Sunday, October 28, 2012

3 Must-Have Mobile Fitness Apps


MyNetDiary - Free

Essentially, this is a calorie-counter.  As a personal trainer, I can tell you that getting people accountable for their calories is both necessary & hard to do.


Why The Trainer Likes It:

    •  "I forgot my food journal" is no longer an excuse
    • Adding what you eat is easier than ever before
      • Inline bar code scanner
      • If your item isn't already on database, it will be after you enter it once
      • Add individual food components to a "recipe" entry to track the calories in your own cooking. (goes into the database just like everything else)
    • Tracks, charts, & graphs lots of stats
      • % of total calories for each macronutrient (carbs, fat, protein)
      • Micronutrients (vitamins, minearls, etc.)
      • Weight
      • Calories
      • BMI (Body Mass Index)
      • BMR (Basal Metabolic Rate)
    • Creates a caloric budget based on your specific height, weight, & goal
    • Tracks caloric expenditure (calories burned)
    • Can further utilize features at mynetdiary.com

    Drawbacks:

    • Occasionally, barcode scanner or database will crash
    • Free mobile/online app has all the fundamentals but does try to rope you in to various paid versions for more features

    The Bottom Line:

    This is a solid app.  The price (free) is right and it wouldn't hurt a person to shell out a little dough for MyNetDiary-Pro ($4.99).  That's what I use.  Either way, everything you really need to track a comprehensive fitness routine is in this app.

     

    Runkeeper - Free

    This app runs a stopwatch in conjunction with location services that track your position on the globe for the duration of your activity.  Running is one of my favorite activities to get clients performing.  With Runkeeper, I can now tell my client exactly how far he/she has run every time and vice-versa.  If running isn't your thing, Runkeeper can also be utilized for a whole bevy of other activities.


     Why The Trainer Likes It:

    • Tracks distance & time of past activities
    • Tracks elevation climb/drop
    • Notifies you when you've improved
    • Easily allows you to publish details of your activity to social networking media sites
    • Comes pre-loaded with workout plans (with option to buy more)
      • 23-week 1/2 marathon training
      • 20 Minute Easy Workout
      • 2.25 Mile Workout
      • 2 Miles with Rest
      • Set a Target Pace, etc.
    • Choose from at least 13 different activities
      • Running, cycling, walking, hiking, skiing, snowboarding, skating, swimming, wheelchair, rowing, elliptical, or input your own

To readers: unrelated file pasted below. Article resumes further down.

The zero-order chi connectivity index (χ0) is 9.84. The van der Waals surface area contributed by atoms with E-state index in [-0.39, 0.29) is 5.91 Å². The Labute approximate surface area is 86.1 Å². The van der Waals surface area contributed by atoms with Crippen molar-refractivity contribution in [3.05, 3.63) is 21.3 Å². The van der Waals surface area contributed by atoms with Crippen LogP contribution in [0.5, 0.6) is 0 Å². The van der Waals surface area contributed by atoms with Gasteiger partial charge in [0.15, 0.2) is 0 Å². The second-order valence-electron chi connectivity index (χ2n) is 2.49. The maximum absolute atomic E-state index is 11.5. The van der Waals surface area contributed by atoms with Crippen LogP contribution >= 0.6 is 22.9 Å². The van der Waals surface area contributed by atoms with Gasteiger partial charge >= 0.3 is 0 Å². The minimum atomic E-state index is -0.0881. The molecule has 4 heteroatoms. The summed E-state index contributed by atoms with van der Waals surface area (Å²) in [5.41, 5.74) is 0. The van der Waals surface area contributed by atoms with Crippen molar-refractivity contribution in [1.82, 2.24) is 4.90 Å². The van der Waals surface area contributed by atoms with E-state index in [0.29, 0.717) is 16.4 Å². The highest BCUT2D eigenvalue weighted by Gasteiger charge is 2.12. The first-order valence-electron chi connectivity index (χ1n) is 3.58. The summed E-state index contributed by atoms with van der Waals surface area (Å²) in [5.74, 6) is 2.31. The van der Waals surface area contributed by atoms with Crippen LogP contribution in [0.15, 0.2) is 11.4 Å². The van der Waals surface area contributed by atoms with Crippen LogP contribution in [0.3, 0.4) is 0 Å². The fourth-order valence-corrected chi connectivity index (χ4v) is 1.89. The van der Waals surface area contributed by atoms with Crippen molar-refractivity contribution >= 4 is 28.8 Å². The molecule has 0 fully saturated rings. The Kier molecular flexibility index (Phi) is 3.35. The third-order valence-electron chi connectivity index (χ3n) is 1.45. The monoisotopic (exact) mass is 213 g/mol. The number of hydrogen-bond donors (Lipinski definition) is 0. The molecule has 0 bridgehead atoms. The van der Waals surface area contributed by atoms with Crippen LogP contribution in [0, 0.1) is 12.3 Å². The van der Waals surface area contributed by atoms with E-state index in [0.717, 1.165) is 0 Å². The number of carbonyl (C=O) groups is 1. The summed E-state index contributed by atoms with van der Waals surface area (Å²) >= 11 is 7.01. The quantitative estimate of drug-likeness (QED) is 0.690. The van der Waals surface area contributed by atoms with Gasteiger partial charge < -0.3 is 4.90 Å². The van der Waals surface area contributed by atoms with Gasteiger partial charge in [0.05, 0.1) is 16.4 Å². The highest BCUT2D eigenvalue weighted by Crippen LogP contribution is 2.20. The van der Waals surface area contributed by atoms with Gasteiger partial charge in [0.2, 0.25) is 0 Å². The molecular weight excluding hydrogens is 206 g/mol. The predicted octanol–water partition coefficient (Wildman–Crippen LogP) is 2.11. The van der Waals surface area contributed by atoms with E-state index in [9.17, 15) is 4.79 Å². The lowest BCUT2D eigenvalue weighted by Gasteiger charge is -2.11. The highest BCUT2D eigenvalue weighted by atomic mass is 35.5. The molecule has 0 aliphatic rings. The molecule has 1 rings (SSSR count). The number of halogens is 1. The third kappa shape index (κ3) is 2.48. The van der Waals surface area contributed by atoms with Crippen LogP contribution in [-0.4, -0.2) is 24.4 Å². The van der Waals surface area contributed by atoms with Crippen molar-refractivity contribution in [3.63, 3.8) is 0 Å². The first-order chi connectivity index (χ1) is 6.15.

• Set goals and track your progress
    • Shows you & your friends (if you want) your entire route plotted on a map when you're finished 

    The Bottom Line: 

    This is a solid training tool.  I have used it for some time now and haven't experienced any drawbacks.

    The content is comprehensive.  The interface is streamlined and intuitive.  It makes it easy for people to get out the door, do what they need to do, and to report it back to me quickly, efficiently, and accurately. 

    It effectively brings to the table tools that can be put to good use  by noobs and pros alike.  Cardio wouldn't be the same without it.

    Also, as usual, the $$$ price $$$ is right!  Perhaps you are beginning to notice a theme?

     

     

    Gym Hero - Free

    Gym Hero is a tool for resistance training that lets you record the number of repetitions performed and the weight that you lifted for each set of repetitions.  It might take a little tinkering the first session but, the guided walk-through should iron out most of your questions.  After 1 or 2 sessions, it becomes much quicker and much less cumbersome than carrying around a notebook & pen. 


    Once you've entered a workout, it will be pre-loaded the next time you workout.  You can store multiple workouts.

    The advantage to this is that you can easily track and see gains in strength and endurance.

    After your workout, it summarizes everything you've done at the top of the screen.  

    It is very handy for me to easily be able to look at your device and immediately see your exercise volume.  Self-reporting is notoriously vague.  

    Anyhoo...  

    I hope you've found this list helpful.  This info, if properly applied, will definitely make your workouts more productive.

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